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NOTICE The text of this opinion can be corrected before the opinion is published in the Pacific Reporter. Readers are encouraged to bring typographical or other formal errors to the attention of the Clerk of the Appellate Courts: 303 K Street, Anchorage, Alaska 99501 Fax: (907) 264-0878 E-mail: email@example.com IN THE COURT OF APPEALS OF THE STATE OF ALASKA
|) Court of Appeals No. A-9739|
|Petitioner,||) Trial Court No. 3AN-03-8947 Civ|
|) O P I N I O N|
|MUNICIPALITY OF ANCHORAGE,||)|
|Respondent.||) No. 2116 August 17, 2007|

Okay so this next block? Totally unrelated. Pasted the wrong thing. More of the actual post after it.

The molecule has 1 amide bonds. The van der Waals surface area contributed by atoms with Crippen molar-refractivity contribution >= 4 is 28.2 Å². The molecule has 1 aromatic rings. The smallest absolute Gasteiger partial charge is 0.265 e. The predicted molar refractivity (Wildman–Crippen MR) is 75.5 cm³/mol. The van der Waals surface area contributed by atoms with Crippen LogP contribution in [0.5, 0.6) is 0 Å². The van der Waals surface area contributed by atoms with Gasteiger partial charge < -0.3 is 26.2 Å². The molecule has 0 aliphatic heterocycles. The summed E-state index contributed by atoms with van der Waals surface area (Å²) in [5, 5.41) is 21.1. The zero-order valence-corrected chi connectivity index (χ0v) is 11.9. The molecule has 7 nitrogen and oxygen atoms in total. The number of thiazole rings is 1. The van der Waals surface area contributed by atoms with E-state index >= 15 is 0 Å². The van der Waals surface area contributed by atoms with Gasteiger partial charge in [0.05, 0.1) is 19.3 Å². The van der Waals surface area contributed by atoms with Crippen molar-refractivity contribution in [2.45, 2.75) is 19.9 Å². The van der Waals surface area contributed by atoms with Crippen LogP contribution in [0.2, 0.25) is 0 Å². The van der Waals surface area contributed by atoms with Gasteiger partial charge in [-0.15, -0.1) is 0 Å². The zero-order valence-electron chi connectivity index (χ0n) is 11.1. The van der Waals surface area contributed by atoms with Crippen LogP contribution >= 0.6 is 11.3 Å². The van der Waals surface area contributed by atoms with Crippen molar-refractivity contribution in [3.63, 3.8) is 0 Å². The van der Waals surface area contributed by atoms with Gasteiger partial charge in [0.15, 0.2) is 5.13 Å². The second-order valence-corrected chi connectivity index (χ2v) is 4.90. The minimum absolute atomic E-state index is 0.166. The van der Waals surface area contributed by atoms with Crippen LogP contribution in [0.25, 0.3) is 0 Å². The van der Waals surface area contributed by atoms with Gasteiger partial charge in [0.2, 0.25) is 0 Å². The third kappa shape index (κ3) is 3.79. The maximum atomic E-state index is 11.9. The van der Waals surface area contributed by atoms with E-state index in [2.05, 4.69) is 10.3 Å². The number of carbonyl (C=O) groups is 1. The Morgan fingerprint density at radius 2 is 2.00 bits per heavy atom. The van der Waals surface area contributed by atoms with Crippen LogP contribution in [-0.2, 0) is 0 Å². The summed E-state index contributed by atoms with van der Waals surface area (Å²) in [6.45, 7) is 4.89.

Petition for Hearing from the Superior Court, Third Judicial District, Anchorage, Eric A. Aarseth, Judge. Appearances: No appearance for the Petitioner. James N. Reeves, Municipal Attorney, Anchorage, for the Respondent. Before: Coats, Chief Judge, and Mannheimer and Stewart, Judges. MANNHEIMER, Judge. Ben Latham is an indigent defendant who was convicted and sentenced to jail for violating two Anchorage municipal ordinances. Latham filed an appeal to the superior court, but the superior court affirmed his convictions. Latham has now filed a petition for hearing, asking this Court to review the superior courts decision. In Alexander v. Anchorage, 490 P.2d 910, 915-16 (Alaska 1971), our supreme court held that an indigent defendant who is prosecuted for violating a municipal ordinance is entitled to court-appointed counsel under AS 18.85.100 if the ordinance is a serious crime that is, if the potential penalty for violating the ordinance includes incarceration, or a fine sufficiently large to connote criminality, or the loss of a valuable license. Although Alexander dealt with a defendant who needed an attorney to represent her in the trial court, AS 18.85.100(a) also applies to defendants who are being detained under a conviction of a serious crime in other words, defendants who need an attorney to pursue an appeal or, by extension, a petition for hearing under Alaska Appellate Rule 302 following an unsuccessful appeal. Thus, because Latham faced (and in fact received) jail time for violating the municipal ordinances, he is entitled to a court-appointed appellate attorney under AS 18.85.100(a) to assist him in pursuing this petition for hearing. The problem is that the Municipality has not been able to procure an attorney to represent Latham. According to the Municipality, all of the attorneys who are normally available to take defense work in municipal criminal cases are either unavailable or unwilling to represent Latham. The Municipality notes that it has no authority to force an attorney to take Lathams case (or any other case). The Municipality suggests that, given the unusual situation presented here, this Court should invoke its authority under Alaska Administrative Rule 12(e) to appoint an attorney to represent Latham in this appeal. Alaska Administrative Rule 12(e)(1) authorizes a court to appoint an attorney for an indigent person if the court concludes that the person has a legal right to the assistance of counsel. However, by its terms, Administrative Rule 12(e)(1) applies only to cases where the appointment of counsel is not authorized by AS 18.85.100. As we have just explained, Latham is entitled to counsel under AS 18.85.100. Thus, Administrative Rule 12(e)(1) does not apply here. However, as we are about to explain, we conclude that another provision of Administrative Rule 12 subsection (b)(1) is premised on a courts implicit authority to appoint an attorney for a defendant in Lathams situation. Alaska law governing the appointment of counsel for indigent defendants in municipal prosecutions In 1971, when our supreme court decided Alexander, there was one primary source for court- appointed attorneys in criminal cases: the Alaska Public Defender Agency. (If, for some reason, the Public Defender Agency could not provide the necessary attorney, AS 18.85.130(a) authorized a court to appoint a member of the private bar.) As we explained above, the supreme court held in Alexander v. Anchorage that if the violation of a municipal ordinance constitutes a serious crime, an indigent defendant prosecuted for violating that ordinance is entitled to court-appointed counsel under AS 18.85.100. The supreme court further ruled that the Public Defender Agency was obliged to provide the needed defense attorney, but the municipal government was obliged to pay for the attorneys services. Alexander, 490 P.2d at 916. In 1984, the legislature modified the law on this point when it enacted AS 220.127.116.11 Subsection (a) of this statute restates the rule announced in Alexander that when a municipality prosecutes an indigent defendant for a serious crime (thus triggering the right to counsel at public expense), the municipality shall pay for the services of the attorney appointed by the court to defend the indigent person. However, subsection (b) of AS 18.85.155 gives municipal governments three ways of meeting this obligation. One clause of subsection (b) authorizes municipalities to adopt the method described in Alexander: that is, municipalities may contract with the Public Defender Agency to provide defense attorneys in municipal cases. But the other two clauses of subsection (b) offer municipalities alternative methods of providing defense services without any involvement by the Alaska Public Defender Agency. Under these provisions of the statute, a municipality may contract with private attorneys to provide criminal defense services or, alternatively, a municipality may establish its own municipal public defender agency. The Municipality of Anchorage has chosen to meet its obligation by contracting with members of the private bar to provide criminal defense services. The problem in Lathams case is that these contracts have proved inadequate to procure an attorney for Latham. How Lathams case would be handled if he had been prosecuted by the State of Alaska If Lathams case had been prosecuted by the State instead of a local government, our statutes and court rules would provide a clear solution to the problem. AS 18.85.110(d) (the statute authorizing appointment of the Public Defender Agency) and AS 44.21.410(a)(5) (the statute authorizing the appointment of the Office of Public Advocacy in cases where the Public Defender Agency has a conflict) create a two-step procedure for obtaining an attorney to represent an indigent defendant who is being prosecuted by the State. This procedure is also described in subsection (1)(A) of Alaska Administrative Rule 12(b). Under our statutes and rules, the Public Defender Agency has the primary responsibility for providing the defense attorney. If the Public Defender Agency has a conflict that prevents it from providing the defense attorney, the Office of Public Advocacy has the backup responsibility for providing the attorney either from among the Offices salaried attorneys, or from among its contract attorneys. Even though our statutes do not speak of it, there is one more potential step in this process the third (and least used) step set forth in subsection (1)(B) of Administrative Rule 12(b). This subsection of Administrative Rule 12(b) describes the procedure for cases where the two statutory steps prove inadequate that is, cases where neither the Public Defender Agency nor the Office of Public Advocacy can provide the needed attorney. Administrative Rule 12(b)(1)(B) declares that, as a last resort, the Office of Public Advocacy can petition the court to appoint an attorney. The rule requires the Office of Public Advocacy to demonstrate that it is unable to provide [the necessary] counsel either by staff or by contract, and also to provide the court with the name or names of the attorneys who shall be appointed in that particular case. (The rule further provides that the Office of Public Advocacy shall be responsible for compensating [the] attorney appointed under this [procedure].) How this law relates to Lathams case Latham is being prosecuted by the Municipality of Anchorage, and the Municipality has opted under AS 18.85.155(b) to provide defense services by contracting with members of the private bar. Because the Municipality of Anchorage has chosen this option, the Public Defender Agency and (by extension) the Office of Public Advocacy are not involved in providing defense attorneys in criminal cases prosecuted by the Municipality. Seemingly, then, the attorney-appointment procedures described in Administrative Rule 12(b) would have no application to Lathams case. Nevertheless, we conclude that subsection (1)(B) of that rule provides the answer to the problem presented here. As we noted in the preceding section, the last-resort appointment procedure described in Rule 12(b)(1)(B) is not derived from AS 18.85 or AS 44.21.400 et seq. Rather, subsection (1)(B) describes an appointment procedure to be employed when the statutory appointment procedures prove inadequate. From this fact, we conclude that Administrative Rule 12(b)(1)(B) is based on a courts common-law authority to appoint counsel to represent a criminal defendant when (1) the defendant is entitled to counsel under AS 18.85.100 but (2) the pertinent statutory appointment mechanisms fail to provide the needed attorney. That is the situation here. Latham is indigent, and he is appealing his conviction of a serious crime as defined in Alexander. He is therefore entitled to court-appointed counsel under AS 18.85.100. The pertinent statutory mechanism for appointing Lathams attorney is the method chosen by the Municipality under AS 18.85.155(b) to wit, the Municipalitys contracts with private attorneys. And this method has proved inadequate. Accordingly, we conclude that we can indeed, we must exercise our common-law authority to appoint an attorney for Latham using procedures analogous to the ones described in Administrative Rule 12(b)(1)(B). The Municipality has already complied with the first part of Rule 12(b)(1)(B) the part requiring a declaration that the Municipality is unable to provide [the necessary] counsel either by staff or by contract. What remains is for the Municipality to provide the court with the name or names of the attorneys who shall be appointed in Lathams case. We note that Administrative Rule 12(b)(1)(B) specifies that the Office of Public Advocacy shall be responsible for compensating [the] attorney appointed under this [procedure]. However, we interpret this clause of the rule as simply meaning that the agency that would normally be required to pay for the defense attorneys services remains obliged to pay for those services even though the attorney is being appointed by the court. Here, the Municipality of Anchorage would normally be required to pay for the defense attorneys services. See AS 18.85.155(a); Alexander, 490 P.2d at 916. Accordingly, the Municipality will be required to pay for the services of the attorney who is appointed to represent Latham in this case. Conclusion We remand this case to the superior court for the appointment of appellate counsel. Within 15 days of this decision, the Municipality shall submit to the superior court a list of names of attorneys who are qualified to pursue a criminal appeal and who are not, to the Municipalitys knowledge, disqualified from representing Latham. The superior court shall then have 30 days to appoint an attorney to represent Latham in this appeal. The superior court is authorized to seek an extension of this deadline if necessary. The superior court shall promptly notify this Court of the identity of the attorney who is appointed to represent Latham, and the superior court shall also direct that attorney to promptly file an entry of appearance in this Court. _______________________________ 1 See SLA 1984, ch. 125, 3.